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Cheney backs Limbaugh over Colin Powell as GOP leader

Discussion in 'Political Zone' started by ConcordCowboy, May 11, 2009.

  1. ConcordCowboy

    ConcordCowboy Mr. Buckeye

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    Cheney backs Limbaugh over Powell

    He says he'd rather back broadcaster in the battle over future of the GOP


    WASHINGTON - Dick Cheney made clear Sunday he'd rather follow firebrand broadcaster Rush Limbaugh than former Joint Chiefs chairman Colin Powell into political battle over the future of the Republican Party.

    Even as Cheney embraced efforts to expand the party by ex-Govs. Jeb Bush of Florida and Mitt Romney of Massachusetts and the House's No. 2 Republican, Virginia Rep. Eric Cantor, the former vice president appeared to write his one-time colleague Powell out of the GOP.

    Asked about recent verbal broadsides between Limbaugh and Powell, Cheney said, "If I had to choose in terms of being a Republican, I'd go with Rush Limbaugh. My take on it was Colin had already left the party. I didn't know he was still a Republican."

    'Not as right as others would like'
    Powell, who was secretary of state under President George W. Bush and held the nation's top military post under President George H.W. Bush, endorsed Democrat Barack Obama for president last year. Nonetheless, since the election he has described himself as a Republican and a right-of-center conservative, though "not as right as others would like."

    Cheney, citing Powell's backing of Obama over Republican nominee John McCain, said, "I assumed that that is some indication of his loyalty and his interests."

    Cheney's remarks on CBS' "Face the Nation" were the latest step in his slow-motion estrangement from Powell since the two worked closely together to manage the Persian Gulf war in 1991 — Powell as the Army general who was chairman of the Joint Chiefs of Staff and Cheney as defense secretary for the elder Bush.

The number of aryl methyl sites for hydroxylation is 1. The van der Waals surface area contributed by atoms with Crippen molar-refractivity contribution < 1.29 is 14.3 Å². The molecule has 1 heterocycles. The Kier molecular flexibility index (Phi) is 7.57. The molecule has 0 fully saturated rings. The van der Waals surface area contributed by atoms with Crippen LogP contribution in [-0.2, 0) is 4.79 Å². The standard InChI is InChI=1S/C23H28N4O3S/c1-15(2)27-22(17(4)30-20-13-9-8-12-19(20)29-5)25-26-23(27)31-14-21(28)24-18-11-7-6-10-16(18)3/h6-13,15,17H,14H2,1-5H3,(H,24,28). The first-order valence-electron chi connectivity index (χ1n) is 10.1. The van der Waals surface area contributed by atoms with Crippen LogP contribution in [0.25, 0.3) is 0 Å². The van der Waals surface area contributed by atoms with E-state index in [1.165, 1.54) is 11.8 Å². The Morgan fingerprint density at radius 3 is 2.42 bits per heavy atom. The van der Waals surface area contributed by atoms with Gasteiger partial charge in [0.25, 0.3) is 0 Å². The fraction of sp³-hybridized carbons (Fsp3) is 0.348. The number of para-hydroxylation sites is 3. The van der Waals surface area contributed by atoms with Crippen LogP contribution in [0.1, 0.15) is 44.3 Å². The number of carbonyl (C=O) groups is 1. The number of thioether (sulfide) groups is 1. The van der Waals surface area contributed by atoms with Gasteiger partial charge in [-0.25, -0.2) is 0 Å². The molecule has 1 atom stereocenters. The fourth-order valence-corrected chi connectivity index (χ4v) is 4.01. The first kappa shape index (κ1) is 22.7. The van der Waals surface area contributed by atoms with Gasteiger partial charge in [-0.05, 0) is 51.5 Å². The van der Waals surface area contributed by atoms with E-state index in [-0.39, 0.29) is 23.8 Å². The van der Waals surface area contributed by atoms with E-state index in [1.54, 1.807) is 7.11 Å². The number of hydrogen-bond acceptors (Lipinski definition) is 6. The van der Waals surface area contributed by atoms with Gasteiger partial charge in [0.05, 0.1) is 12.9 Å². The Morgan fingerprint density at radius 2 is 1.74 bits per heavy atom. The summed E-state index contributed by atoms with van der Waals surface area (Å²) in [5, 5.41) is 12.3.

Under the younger Bush, Powell initially backed action against Iraq's Saddam Hussein and delivered a famous U.N. speech laying out the U.S. case. But Powell and Cheney increasingly parted ways over the Bush administration's policies on the war and terrorism, with Cheney usually prevailing. Powell left the administration after Bush's first term.

    Wading into the debate over the GOP's future, Cheney called efforts by George W. Bush's brother Jeb, along with Cantor and Romney, as "a good thing to do," but set a limit on how far the party should go.

    "The suggestion our Democratic friends always make is somehow if you Republicans were just more like Democrats, you'd win elections," Cheney said. "Well, I don't buy that. We win elections when we have good solid conservative principles to run upon."


    More government, not less

    Powell has argued the Republican Party needs to move toward the center and reach out to growing black, Hispanic and Asian communities, but instead has been shrinking because it hasn't changed as the country changed in the face of economic distress. "Americans are looking for more government in their life, not less," Powell said last week.

    For months, Powell has urged the party to turn away from the acid-tongued Limbaugh. "I think what Rush does as an entertainer diminishes the party and intrudes or inserts into our public life a kind of nastiness that we would be better to do without," Powell said.